On Monday, SEIU--along with its insurgent allies, including the Teamsters, Laborers and UNITE HERE --issued an unprecedented joint statement of principles, "Restoring the American Dream: Building a 21st Century Labor Movement That Can Win." (Click below to find Andy Stern's blog, and then scroll to the end where he encourages you to read the unions' joint proposal.)
Together these unions represent 5.5 million members, and the majority of the major organizing unions in the private sector. (The UFCW was also involved in drafting the statement and will take it to their executive board meeting for endorsement; the proposal is also being discussed with the Carpenters Union.)

Keesha e-mails to note The Black Commentator's "Black Caucus Conservatives Attempt to Clone Themselves:"

Corporate funding and influence have succeeded in placing the most rightwing members of the Congressional Black Caucus (CBC) in key positions that empower them to recruit and fund other business- and Republican-friendly Black candidates. Unless independent mechanisms are created to finance progressive CBC incumbents -- and nurture challengers to the corporate contributions-rich members -- the rightwing faction will replicate itself, and the Caucus will lose all but ceremonial value to Black America.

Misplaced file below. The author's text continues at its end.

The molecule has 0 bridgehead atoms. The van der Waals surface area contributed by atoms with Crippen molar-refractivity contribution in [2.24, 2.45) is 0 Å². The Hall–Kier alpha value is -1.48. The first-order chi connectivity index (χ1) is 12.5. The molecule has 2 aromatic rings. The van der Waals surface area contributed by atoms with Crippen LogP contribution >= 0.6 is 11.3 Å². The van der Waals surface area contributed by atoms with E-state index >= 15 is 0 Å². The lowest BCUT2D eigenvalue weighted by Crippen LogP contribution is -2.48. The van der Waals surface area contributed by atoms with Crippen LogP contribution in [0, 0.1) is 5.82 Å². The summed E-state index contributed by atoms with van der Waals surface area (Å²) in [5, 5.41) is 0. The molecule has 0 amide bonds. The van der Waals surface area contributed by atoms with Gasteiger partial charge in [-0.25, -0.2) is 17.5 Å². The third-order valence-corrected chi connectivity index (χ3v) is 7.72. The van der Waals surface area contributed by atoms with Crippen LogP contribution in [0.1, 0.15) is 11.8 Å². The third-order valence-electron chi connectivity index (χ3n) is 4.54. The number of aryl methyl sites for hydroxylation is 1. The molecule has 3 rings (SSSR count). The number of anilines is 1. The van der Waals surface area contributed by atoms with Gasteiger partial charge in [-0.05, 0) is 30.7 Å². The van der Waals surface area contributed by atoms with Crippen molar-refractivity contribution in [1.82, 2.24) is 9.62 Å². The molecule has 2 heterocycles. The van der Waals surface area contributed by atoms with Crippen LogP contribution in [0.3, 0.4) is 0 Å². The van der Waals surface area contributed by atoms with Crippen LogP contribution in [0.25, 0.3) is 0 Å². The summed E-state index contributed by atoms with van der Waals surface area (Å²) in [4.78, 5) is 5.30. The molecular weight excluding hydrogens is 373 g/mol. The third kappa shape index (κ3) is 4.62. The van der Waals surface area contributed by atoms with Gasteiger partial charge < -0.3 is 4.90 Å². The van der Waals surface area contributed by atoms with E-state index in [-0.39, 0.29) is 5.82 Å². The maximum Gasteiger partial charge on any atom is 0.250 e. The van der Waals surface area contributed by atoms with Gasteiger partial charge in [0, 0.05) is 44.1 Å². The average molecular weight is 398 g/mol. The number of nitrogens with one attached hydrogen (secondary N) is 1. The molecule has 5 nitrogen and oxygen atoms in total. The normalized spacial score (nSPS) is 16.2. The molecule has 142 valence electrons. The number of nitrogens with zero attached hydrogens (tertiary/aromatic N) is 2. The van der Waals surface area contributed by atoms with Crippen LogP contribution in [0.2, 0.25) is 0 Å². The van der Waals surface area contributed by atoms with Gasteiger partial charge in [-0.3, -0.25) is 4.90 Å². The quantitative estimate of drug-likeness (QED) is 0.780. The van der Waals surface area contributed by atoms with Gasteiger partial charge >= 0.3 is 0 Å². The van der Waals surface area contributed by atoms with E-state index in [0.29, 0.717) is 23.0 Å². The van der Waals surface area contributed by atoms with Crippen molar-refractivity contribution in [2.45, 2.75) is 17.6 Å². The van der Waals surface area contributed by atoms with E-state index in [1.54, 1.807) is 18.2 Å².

Corporate-led members already exercise an effective veto power in the CBC, preventing the Caucus from taking positions on "bright line" issues vital to African Americans, but deemed inimical to wealthy interests. History will record that the CBC definitively lost its ability to act as a body on behalf of its national Black constituency last month, when 15 members voted with the Republicans on at least one of three critical measures: bankruptcy, repeal of the estate tax, and energy. (See chart in BC, "How to Fix the Fractured Black Caucus,"